Also, you should consider switching to traditional IRAs rather than Roth. †It will save you now on the taxes and with your wife's medical bills, I would expect your tax rate in retirement to be a lot lower than it is now when you're working and earning a good salary. †

xerty said:   so you've got about $500k between home equity and retirement savings, and are in line to save another $500k or so in principle over the next 15 years. †My ballpark says you'll need about a 6-7% average investment return to hit your $1.75M number, which could be a bit aggressive depending on how much you have in bonds earning almost nothing. †Working on increasing your salary and/or reducing your costs will definitely give a bigger margin of safety. †
I'm certainly going to work on that.

xerty said:   On the subject of insurance, let's say your plan was to retire at 58. †Surely you don't need $1.75M or whatever in year 57 since you'll have earned almost everything you need to retire. †Ideally you'd want term for each year to be decreasing by the amount you would have contributed to net savings during that year of working, but that's too much detail and headache. †You might get something like 3 term policies, 5/10/15 years for $500k each or something. †It doesnt sound like you're going to have estate tax problems what with no kids and the new multi-$M estate thresholds (federal anyway, state could matter), so in general I would think term would be the best choice. †You may have sunk costs in your existing policies that may make them worth keeping, that's worth checking.
That's where my head starts to spin, and that's what's made me keep that universal plan. But just looking at the dollars and cents, I'm paying $200 for $1mil of coverage. If I don't change anything else, by the rosiest scenarios, I have until 2024 (about eight years) until the cash value is depleted to the extent that I'll have to start putting more than $200 per month in to maintain the policy. OTOH, I could get 10 years of term (2 years longer than my universal will hold out) for $145 per month. Is there a point to holding on to the universal that I'm not seeing?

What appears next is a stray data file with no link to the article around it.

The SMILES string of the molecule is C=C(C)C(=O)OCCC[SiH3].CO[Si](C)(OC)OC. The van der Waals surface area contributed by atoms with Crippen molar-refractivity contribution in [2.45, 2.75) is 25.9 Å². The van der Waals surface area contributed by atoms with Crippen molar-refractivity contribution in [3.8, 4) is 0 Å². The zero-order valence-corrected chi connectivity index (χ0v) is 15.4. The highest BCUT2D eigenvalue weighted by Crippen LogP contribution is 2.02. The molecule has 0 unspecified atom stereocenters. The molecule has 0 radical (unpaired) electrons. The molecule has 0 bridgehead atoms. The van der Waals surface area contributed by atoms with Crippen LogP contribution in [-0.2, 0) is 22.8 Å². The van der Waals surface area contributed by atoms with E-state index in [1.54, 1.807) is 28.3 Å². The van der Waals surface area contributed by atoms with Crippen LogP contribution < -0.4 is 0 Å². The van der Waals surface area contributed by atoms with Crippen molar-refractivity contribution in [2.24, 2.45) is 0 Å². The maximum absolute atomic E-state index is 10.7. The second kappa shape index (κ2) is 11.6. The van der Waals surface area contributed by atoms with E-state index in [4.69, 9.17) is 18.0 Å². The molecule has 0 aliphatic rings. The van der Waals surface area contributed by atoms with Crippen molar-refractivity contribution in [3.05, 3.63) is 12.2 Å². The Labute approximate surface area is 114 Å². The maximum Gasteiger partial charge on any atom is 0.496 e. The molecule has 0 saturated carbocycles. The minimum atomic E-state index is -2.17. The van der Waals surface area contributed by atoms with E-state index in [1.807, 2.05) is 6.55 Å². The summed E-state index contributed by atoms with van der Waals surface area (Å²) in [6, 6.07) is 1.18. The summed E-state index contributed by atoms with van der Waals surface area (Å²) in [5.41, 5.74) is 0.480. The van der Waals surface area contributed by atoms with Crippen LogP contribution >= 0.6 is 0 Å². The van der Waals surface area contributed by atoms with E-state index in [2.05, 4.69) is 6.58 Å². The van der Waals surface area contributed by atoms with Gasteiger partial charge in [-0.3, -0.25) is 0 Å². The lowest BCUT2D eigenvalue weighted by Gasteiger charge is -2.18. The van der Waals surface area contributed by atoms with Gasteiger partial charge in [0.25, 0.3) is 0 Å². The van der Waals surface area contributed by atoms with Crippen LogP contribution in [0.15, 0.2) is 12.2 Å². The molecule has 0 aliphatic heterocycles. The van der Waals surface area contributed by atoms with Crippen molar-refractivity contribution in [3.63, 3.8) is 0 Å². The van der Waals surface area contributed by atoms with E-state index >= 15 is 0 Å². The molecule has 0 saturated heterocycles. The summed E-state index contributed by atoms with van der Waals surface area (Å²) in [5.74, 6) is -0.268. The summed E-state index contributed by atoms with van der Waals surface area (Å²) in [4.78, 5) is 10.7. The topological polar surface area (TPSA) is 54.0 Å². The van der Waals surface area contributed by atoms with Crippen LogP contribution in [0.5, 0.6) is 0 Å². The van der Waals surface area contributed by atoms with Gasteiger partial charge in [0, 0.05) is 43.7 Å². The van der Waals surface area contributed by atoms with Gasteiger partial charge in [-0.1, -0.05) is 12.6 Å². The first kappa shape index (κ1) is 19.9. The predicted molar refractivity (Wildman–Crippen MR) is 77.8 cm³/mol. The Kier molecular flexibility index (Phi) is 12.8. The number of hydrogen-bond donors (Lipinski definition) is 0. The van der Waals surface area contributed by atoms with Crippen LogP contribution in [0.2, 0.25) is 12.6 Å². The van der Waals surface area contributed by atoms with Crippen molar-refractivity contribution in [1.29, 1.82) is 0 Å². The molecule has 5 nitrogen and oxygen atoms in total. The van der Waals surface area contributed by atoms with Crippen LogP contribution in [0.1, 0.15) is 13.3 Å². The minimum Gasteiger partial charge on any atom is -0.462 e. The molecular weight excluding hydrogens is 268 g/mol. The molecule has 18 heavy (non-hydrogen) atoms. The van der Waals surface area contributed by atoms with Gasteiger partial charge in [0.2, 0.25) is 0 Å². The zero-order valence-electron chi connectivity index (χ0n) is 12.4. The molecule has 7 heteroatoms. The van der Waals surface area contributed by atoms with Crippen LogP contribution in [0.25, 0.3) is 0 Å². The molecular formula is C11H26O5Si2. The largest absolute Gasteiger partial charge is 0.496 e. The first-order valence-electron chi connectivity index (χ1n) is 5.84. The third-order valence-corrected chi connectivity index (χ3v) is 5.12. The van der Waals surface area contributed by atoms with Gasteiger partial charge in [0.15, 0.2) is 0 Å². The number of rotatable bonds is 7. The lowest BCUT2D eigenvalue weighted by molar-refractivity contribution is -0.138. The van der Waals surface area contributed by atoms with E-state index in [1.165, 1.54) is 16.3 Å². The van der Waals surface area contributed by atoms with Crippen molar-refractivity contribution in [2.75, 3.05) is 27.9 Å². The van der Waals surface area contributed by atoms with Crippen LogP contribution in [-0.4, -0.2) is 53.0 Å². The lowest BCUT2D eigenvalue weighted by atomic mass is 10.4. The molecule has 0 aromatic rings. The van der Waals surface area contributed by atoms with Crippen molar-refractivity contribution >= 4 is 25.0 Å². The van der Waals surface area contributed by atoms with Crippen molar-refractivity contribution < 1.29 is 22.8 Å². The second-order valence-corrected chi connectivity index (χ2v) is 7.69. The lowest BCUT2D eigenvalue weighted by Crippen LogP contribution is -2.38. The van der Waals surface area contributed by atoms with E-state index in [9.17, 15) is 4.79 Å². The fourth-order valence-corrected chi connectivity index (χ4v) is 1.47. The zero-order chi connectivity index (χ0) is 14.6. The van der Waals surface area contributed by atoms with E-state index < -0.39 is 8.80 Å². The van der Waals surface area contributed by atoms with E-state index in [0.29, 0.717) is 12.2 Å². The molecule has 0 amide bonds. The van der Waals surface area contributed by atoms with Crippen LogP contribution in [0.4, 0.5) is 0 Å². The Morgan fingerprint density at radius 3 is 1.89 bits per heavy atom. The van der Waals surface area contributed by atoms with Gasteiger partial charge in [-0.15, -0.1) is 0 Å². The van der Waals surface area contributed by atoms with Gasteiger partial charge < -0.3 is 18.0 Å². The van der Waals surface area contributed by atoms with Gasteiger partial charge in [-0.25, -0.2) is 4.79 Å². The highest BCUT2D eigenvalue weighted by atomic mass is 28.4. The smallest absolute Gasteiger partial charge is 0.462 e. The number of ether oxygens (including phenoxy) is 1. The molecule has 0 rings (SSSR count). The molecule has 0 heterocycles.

xerty said:   Also, you should consider switching to traditional IRAs rather than Roth. †It will save you now on the taxes and with your wife's medical bills, I would expect your tax rate in retirement to be a lot lower than it is now when you're working and earning a good salary. †
I'm still considering whether to do Roth or traditional IRA. And I realize that based on today's tax rates, traditional probably makes more sense. But what if current political winds continue and tax rates rise dramatically. Say, a top rate of 90% (over $1 mil income), 80% (over $500k), 70% (over $250k), 60% (over $100k), 50% (over $50k), 40% (over $25k) and 30% below $25k. Suddenly my current marginal rate of 29% seems like a bargain.

Chris.

SlimTim said:   I think I have the same reaction as Boston and bucksandreds - that sounds like an unreasonably large amount of life insurance. So I'll ask about that from the other direction - how did your wife come up with the 1.75mil figure?

We are around your ages, and will let our 10 year term policies lapse in about 6 months. I had $1mil, she had $500k, for a total of about $100/mo. The costs would jump for new coverage now, but our circumstances have changed a lot:
Our youngest is now 20
Our net worth is up drastically, plenty to carry a survivor to retirement.

Actually, I think I'll still have a 1x salary through work, are you sure yours doesn't offer some modest base like that with no cost?

††
Sort of. †The company offers 2x salary at no cost! †But they'll give me a $44 per month credit toward my benefits plan if I decline coverage. †Any credit overage gets added to my paycheck. †So it's really a shell game. †I'm not complaining; I like the flexibility, versus just "giving" me 1x or 2x life insurance. †Net effect is, it costs me $22 for every $110k of coverage I accept (or saves me $22 for every $110k of coverage I decline, depending on how you look at it.

The big problem I have with taking the work life insurance is that it's only in force as long as I work for the company. †If I leave and go to a different company, that employer may not offer any life insurance, or may only offer 1x salary, or may offer more insurance but at a higher cost. †God forbid, I am laid off and unemployed for some time, then I have no coverage. †And if it's a few years down the road, it may be much more expensive for me to get coverage on my own that that point.